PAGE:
Jove takes the honours
Jupiter rises majestically, above the east-northeast horizon, early in the evening. Although surrounded by several bright stars, the giant planet still manages to dominate the sky with its brilliance. Jupiter remains in Taurus throughout the month, and on two separate occasions, the evenings of November 1 & 28, the gibbous Moon approaches the planet. Seen from certain parts of the Earth, the Moon will actually occult Jupiter. Note that Jupiter is currently moving westward among the stars — a fact that can be observed by gauging the angular distance between the planet and the nearby star, Aldebaran. As the evenings pass, Jupiter slowly approaches Aldebaran from the left.
If you have the means, you should make an effort to observe Jupiter with a small telescope or pair of binoculars. Its four Galilean moons readily appear as star-like points of light, orbiting around the planet. Their movement is fascinating to follow: Try to identify each one, by measuring their orbital periods, just like Galileo did four centuries ago. With a larger telescope, you can observe the cloud bands in the planet's upper atmosphere: As the weeks go by, their ever-changing activity is often noticeable, and sometimes even tinted.
A dazzling duo
A close encounter between Venus and Saturn is, for early risers, the astronomical event of the month. Brilliant Venus rises above the southeast horizon a few hours before the Sun. On the morning of November 11, about an hour before daybreak, look for a thin crescent Moon next to the gleaming planet — a spectacular sight against the colours of dawn!
From November 25 to 28, Venus and Saturn will form a tight duo in the dawn sky, creating yet another glittering scene. But don't wait! Set your agendas and alarm clocks for 6:00 A.M., then look toward the southeast horizon: Venus and Saturn will provide a dazzling start to your day.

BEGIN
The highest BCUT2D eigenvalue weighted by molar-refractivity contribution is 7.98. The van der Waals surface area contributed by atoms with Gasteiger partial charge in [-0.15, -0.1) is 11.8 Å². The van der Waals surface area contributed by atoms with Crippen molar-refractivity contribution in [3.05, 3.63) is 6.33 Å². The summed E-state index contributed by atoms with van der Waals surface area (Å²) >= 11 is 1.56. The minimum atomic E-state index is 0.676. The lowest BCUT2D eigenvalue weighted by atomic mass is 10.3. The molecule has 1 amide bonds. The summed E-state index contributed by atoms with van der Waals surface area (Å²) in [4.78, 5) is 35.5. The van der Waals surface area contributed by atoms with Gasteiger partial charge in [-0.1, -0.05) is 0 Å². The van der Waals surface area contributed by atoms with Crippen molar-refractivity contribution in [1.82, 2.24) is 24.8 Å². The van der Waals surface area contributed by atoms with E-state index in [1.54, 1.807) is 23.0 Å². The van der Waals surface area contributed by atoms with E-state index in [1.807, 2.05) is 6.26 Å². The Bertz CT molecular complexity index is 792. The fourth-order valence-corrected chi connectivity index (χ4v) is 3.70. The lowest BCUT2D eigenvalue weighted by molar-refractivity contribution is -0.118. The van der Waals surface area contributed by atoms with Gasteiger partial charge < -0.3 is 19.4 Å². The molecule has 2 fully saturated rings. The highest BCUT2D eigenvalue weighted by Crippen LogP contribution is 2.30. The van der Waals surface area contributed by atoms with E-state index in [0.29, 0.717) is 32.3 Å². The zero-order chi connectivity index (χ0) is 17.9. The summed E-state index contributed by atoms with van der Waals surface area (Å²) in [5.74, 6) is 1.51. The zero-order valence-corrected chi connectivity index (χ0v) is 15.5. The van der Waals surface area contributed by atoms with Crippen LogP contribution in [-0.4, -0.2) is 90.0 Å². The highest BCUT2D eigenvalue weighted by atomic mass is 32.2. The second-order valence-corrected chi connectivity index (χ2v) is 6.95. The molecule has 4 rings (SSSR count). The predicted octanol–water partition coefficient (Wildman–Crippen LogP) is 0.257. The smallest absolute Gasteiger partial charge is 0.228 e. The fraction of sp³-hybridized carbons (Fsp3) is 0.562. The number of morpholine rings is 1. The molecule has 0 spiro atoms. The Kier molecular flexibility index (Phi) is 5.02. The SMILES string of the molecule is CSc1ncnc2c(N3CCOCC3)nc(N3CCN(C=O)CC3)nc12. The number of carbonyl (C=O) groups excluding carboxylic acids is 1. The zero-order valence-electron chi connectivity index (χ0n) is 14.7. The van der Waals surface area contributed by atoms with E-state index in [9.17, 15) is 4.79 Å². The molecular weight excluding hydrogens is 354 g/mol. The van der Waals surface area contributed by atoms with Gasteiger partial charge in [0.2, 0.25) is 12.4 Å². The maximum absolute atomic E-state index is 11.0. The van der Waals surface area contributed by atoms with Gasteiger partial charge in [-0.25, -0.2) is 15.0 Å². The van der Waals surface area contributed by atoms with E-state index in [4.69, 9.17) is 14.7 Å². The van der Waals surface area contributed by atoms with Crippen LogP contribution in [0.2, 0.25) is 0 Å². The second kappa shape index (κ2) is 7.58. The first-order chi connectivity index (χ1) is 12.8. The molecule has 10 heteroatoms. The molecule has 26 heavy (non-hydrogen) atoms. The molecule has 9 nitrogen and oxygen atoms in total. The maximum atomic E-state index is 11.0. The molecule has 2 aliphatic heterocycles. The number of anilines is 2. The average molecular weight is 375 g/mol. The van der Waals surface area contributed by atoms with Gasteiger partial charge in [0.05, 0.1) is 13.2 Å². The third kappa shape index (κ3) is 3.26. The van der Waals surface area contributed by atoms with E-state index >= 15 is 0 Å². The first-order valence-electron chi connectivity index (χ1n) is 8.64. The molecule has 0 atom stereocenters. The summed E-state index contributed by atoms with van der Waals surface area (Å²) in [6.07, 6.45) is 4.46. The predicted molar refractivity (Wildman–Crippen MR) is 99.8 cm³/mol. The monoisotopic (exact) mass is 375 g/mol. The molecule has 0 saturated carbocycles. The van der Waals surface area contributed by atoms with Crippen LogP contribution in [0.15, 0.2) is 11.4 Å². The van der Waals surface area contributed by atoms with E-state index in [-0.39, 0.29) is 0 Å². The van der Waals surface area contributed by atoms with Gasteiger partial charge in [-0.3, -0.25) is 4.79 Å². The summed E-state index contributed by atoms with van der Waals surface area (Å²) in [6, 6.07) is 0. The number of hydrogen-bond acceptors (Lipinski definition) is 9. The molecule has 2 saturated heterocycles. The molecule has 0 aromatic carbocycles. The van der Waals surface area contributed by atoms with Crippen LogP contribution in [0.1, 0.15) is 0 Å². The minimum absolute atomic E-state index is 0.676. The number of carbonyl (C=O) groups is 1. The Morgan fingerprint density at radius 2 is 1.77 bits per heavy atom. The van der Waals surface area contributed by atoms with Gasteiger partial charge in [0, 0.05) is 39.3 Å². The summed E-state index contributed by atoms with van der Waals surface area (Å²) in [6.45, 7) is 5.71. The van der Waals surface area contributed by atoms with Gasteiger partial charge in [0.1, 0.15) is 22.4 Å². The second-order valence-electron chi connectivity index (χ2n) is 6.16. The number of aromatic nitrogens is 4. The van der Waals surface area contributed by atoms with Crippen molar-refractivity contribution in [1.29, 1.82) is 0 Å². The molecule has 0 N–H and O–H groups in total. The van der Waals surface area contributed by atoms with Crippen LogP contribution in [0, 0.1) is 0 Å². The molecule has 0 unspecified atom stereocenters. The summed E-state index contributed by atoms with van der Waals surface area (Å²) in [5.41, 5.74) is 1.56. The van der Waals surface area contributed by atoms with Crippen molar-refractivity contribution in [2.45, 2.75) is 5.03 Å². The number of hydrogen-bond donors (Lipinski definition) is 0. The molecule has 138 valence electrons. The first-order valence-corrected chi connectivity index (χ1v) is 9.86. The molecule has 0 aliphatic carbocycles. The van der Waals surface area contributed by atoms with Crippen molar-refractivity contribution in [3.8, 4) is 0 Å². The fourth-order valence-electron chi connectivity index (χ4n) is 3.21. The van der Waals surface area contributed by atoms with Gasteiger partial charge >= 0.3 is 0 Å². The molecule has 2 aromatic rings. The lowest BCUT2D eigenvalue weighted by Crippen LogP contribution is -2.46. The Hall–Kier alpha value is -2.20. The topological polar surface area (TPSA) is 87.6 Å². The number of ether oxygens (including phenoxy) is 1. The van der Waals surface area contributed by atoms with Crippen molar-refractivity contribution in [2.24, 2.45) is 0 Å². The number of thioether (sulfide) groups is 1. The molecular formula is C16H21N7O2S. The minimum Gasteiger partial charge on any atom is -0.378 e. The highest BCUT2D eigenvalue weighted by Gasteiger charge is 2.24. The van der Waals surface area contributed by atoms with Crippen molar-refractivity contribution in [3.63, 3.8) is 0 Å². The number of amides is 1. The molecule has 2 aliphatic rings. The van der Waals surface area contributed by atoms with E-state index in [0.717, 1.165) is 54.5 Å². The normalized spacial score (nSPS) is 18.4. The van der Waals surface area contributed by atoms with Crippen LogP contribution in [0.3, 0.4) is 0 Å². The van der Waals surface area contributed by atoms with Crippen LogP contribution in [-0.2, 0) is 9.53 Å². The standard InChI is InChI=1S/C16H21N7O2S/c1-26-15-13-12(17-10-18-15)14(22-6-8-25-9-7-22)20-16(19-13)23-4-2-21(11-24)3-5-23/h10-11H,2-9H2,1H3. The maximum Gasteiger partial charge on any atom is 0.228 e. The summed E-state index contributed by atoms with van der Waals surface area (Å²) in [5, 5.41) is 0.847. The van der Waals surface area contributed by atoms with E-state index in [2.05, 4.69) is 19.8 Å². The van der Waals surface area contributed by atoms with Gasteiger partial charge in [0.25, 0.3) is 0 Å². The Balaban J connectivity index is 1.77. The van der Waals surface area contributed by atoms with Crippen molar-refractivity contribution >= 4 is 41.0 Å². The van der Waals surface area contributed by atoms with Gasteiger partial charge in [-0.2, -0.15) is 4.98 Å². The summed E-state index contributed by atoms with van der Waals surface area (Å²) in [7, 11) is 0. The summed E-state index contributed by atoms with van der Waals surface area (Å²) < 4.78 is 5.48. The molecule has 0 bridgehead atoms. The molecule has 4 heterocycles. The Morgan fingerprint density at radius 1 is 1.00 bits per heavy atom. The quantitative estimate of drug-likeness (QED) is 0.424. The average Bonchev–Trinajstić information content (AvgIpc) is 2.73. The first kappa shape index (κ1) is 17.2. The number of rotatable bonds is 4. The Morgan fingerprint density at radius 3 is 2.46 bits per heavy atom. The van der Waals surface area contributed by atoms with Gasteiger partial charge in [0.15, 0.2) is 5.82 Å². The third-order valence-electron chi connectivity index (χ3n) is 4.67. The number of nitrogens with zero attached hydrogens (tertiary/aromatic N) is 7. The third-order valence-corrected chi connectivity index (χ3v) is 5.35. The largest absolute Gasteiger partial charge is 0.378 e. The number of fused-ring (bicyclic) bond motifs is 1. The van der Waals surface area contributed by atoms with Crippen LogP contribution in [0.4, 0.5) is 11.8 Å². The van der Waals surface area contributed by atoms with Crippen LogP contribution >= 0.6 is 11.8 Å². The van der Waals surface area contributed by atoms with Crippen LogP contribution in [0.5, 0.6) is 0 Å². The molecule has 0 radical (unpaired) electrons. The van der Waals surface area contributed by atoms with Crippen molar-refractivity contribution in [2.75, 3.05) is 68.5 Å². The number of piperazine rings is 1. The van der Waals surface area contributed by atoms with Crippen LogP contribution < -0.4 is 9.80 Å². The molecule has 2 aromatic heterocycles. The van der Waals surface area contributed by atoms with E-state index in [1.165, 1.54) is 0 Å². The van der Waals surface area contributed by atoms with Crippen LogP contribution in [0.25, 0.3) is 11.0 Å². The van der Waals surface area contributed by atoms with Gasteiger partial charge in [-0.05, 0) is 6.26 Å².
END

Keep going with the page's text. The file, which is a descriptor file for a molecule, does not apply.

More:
There are two eclipses this month. On November 13, the first total solar eclipse in over two years will occur in the South Pacific: It won't be visible from our latitudes and, in fact, few landmasses will be in the path of totality. The northern tip of Australia is probably the only notable place from which to see the event, and from there the eclipse will be occur at sunrise.
A lunar eclipse follows on November 28, but the Moon will only cross Earth's penumbra, so the darkening effect will be minor. For those in southern and eastern Quebec, the eclipse won't be visible. From the rest of Canada and most of the U.S. the eclipse will get underway at moonset.
In closing, the Moon's absence from the sky will favour observation of the Leonid meteor shower, which is forecast to reach a maximum on the night of November 16 to 17. Though not a major shower, it occurs on a weekend this year, which might increase your chances of seeing a few Meteors at least.